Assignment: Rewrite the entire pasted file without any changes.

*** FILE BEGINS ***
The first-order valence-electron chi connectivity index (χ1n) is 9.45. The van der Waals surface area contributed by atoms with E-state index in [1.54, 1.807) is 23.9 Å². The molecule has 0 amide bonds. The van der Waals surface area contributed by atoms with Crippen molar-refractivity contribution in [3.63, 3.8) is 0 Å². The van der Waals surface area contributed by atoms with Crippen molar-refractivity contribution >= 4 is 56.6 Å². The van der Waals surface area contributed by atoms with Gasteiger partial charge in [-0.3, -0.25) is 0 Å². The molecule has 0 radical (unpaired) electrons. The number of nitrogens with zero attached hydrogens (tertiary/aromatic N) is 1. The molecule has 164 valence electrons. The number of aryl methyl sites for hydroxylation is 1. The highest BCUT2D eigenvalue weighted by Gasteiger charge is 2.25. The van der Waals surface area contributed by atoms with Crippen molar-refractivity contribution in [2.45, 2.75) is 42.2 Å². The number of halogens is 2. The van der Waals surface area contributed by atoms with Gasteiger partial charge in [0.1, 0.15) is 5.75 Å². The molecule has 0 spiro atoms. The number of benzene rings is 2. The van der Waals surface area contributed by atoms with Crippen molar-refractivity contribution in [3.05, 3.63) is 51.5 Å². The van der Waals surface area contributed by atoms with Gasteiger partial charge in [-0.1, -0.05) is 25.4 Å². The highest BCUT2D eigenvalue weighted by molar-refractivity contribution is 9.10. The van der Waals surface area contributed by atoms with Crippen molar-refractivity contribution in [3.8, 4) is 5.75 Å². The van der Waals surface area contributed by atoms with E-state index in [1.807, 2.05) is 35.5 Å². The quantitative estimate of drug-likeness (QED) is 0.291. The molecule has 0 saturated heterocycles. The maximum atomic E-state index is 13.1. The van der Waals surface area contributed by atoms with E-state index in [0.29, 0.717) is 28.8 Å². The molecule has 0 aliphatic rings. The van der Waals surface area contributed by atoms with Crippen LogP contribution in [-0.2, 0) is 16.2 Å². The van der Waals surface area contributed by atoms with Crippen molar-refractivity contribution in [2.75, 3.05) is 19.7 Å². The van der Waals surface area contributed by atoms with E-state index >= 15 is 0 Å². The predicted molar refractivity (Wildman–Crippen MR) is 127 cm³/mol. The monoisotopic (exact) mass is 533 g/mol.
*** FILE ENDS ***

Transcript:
The first-order valence-electron chi connectivity index (χ1n) is 9.45. The van der Waals surface area contributed by atoms with E-state index in [1.54, 1.807) is 23.9 Å². The molecule has 0 amide bonds. The van der Waals surface area contributed by atoms with Crippen molar-refractivity contribution in [3.63, 3.8) is 0 Å². The van der Waals surface area contributed by atoms with Crippen molar-refractivity contribution >= 4 is 56.6 Å². The van der Waals surface area contributed by atoms with Gasteiger partial charge in [-0.3, -0.25) is 0 Å². The molecule has 0 radical (unpaired) electrons. The number of nitrogens with zero attached hydrogens (tertiary/aromatic N) is 1. The molecule has 164 valence electrons. The number of aryl methyl sites for hydroxylation is 1. The highest BCUT2D eigenvalue weighted by Gasteiger charge is 2.25. The van der Waals surface area contributed by atoms with Crippen molar-refractivity contribution in [2.45, 2.75) is 42.2 Å². The number of halogens is 2. The van der Waals surface area contributed by atoms with Gasteiger partial charge in [0.1, 0.15) is 5.75 Å². The molecule has 0 spiro atoms. The number of benzene rings is 2. The van der Waals surface area contributed by atoms with Crippen molar-refractivity contribution in [3.05, 3.63) is 51.5 Å². The van der Waals surface area contributed by atoms with Gasteiger partial charge in [-0.1, -0.05) is 25.4 Å². The highest BCUT2D eigenvalue weighted by molar-refractivity contribution is 9.10. The van der Waals surface area contributed by atoms with Crippen molar-refractivity contribution in [3.8, 4) is 5.75 Å². The van der Waals surface area contributed by atoms with E-state index in [1.807, 2.05) is 35.5 Å². The quantitative estimate of drug-likeness (QED) is 0.291. The molecule has 0 saturated heterocycles. The maximum atomic E-state index is 13.1. The van der Waals surface area contributed by atoms with E-state index in [0.29, 0.717) is 28.8 Å². The molecule has 0 aliphatic rings. The van der Waals surface area contributed by atoms with Crippen LogP contribution in [-0.2, 0) is 16.2 Å². The van der Waals surface area contributed by atoms with Crippen molar-refractivity contribution in [2.75, 3.05) is 19.7 Å². The van der Waals surface area contributed by atoms with E-state index >= 15 is 0 Å². The predicted molar refractivity (Wildman–Crippen MR) is 127 cm³/mol. The monoisotopic (exact) mass is 533 g/mol.